Running your own business can be both exciting and exhausting. There are so many factors to consider that go beyond cash flow and hiring. Perhaps one of the biggest questions is where and how you want to sell your products or services.
Whether you’re just starting out or you’re exploring new ways to reach more customers, there are ultimately three business models to consider: eCommerce, brick-and-mortar, or a combination of both.
Establishing Your Business Model
When building your business plan, think about where and how you want to sell your products or services. And remember as you go through this exercise to keep one key player in mind: your customer.
Dedicate resources to target audience research before making your next move. Understanding who your customer is, along with their shopping preferences, will make a big difference.
eCommerce vs. Brick-and-Mortar vs. Hybrid
With a deep understanding of your customer, you can confidently move to the next step: deciding on the best format for your business.
As we previously mentioned, there are ultimately three options to choose from: eCommerce, brick-and-mortar, or a hybrid approach that combines the two.
Having an online presence seems to be a rule for organizations to succeed in today’s technologically-driven world. An online presence opens the door for a variety of marketing opportunities and customer touchpoints that are not easily accessible for a business with only a physical presence. Newsletters, email reminders, social channels — these are just a few ways to build a loyal customer base and continue to reach them with your latest and greatest offerings.
Before moving forward with an eCommerce strategy, however, be sure to consider the following:
It was once believed that physical stores would shutter after the massive online shopping boom associated with the pandemic, but the reality is actually quite different. In fact, 87% of retail sales happen within a physical store, and 94% of Americans prefer to shop in physical stores.
A physical shopping location is always a great option when you’re selling items that customers want to physically see and touch (and even test) before they buy. This also makes cross-selling much easier when a customer is perusing in a store instead of looking for a specific item online.
A bonus to the physical location is that customers are more likely to establish brand awareness and loyalty by having a direct experience with your brand.
One thing you need to ensure you plan for with regard to a physical storefront is the actual location. Finding the right location is key. Does your target audience live nearby? Does the location have foot traffic or road visibility? Consider characteristics such as these when you invest in a physical location to ensure you are set up for success.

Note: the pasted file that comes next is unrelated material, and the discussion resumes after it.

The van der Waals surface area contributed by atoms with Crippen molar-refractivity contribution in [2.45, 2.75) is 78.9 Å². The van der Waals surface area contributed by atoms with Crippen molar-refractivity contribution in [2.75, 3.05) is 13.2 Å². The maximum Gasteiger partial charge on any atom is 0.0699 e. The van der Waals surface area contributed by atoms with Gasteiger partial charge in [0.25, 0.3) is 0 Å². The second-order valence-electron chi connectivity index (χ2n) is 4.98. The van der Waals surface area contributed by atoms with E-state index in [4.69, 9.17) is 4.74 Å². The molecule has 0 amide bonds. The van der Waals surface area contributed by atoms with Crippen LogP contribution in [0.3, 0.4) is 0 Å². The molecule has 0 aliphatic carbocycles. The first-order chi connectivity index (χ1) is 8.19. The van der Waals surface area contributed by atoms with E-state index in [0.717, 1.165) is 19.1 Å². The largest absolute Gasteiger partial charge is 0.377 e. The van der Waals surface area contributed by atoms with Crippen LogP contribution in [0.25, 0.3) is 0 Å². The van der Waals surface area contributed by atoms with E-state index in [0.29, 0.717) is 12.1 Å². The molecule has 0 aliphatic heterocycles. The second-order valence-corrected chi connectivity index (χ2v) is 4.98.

Some additional considerations for a physical location, include:
Hybrid: A Combination of Online and Physical Shopping
The pandemic rocked our world in many ways, but one silver lining that came from it was the massive growth of buy online, pick up in-store (BOPIS). It furthered the opportunities associated with multichannel shopping, and opened the doors to new and creative ways for businesses to reach and engage with their customers.
Consider, for example, a sea glass-inspired art retailer. A traditional brick-and-mortar location near a beach may be a perfect location to catch those beach-goers and attract them to purchase an item to serve as a memory of their time at the beach. But that cements this artist as a seasonal business.
Introducing an online presence through both social channels and a website that enables online shopping, however, allows this same business to target customers during the off-season. Sharing summer-infused visuals and products can inspire the customer aching for the sea to make a purchase when that friendly email arrives in their inbox. And if they choose to pick up an item in-store during their next beach visit, they may be inspired to purchase additional items on the spot.
The opportunities for greater reach and potentially greater sales are not without costs. A business that offers a hybrid shopping experience will need to balance the costs and expectations associated with both an online and physical presence.
Perhaps one of the most challenging components of a hybrid shopping experience is real-time inventory management; we’ve all encountered a shopping experience that ends in frustration because the product that was promised for a same-day pick-up is suddenly out of stock. More often than not, the customer will go somewhere else to find what they need.
Additionally, ensure you’re taking necessary steps to protect yourself and your customers online, while also ensuring your cash flow can support any unexpected or new expenses.
Deciding the Right Business Format For You
Offering your customers a physical shopping location, an online shopping experience, or a combination of both is entirely dependent on your business goals. Take the time to understand your customers and their shopping preferences, as well as your products and services to ensure you’re confidently making the right decision for you.
Be ready for what comes next. Learn more about how to create a growth plan for your business.
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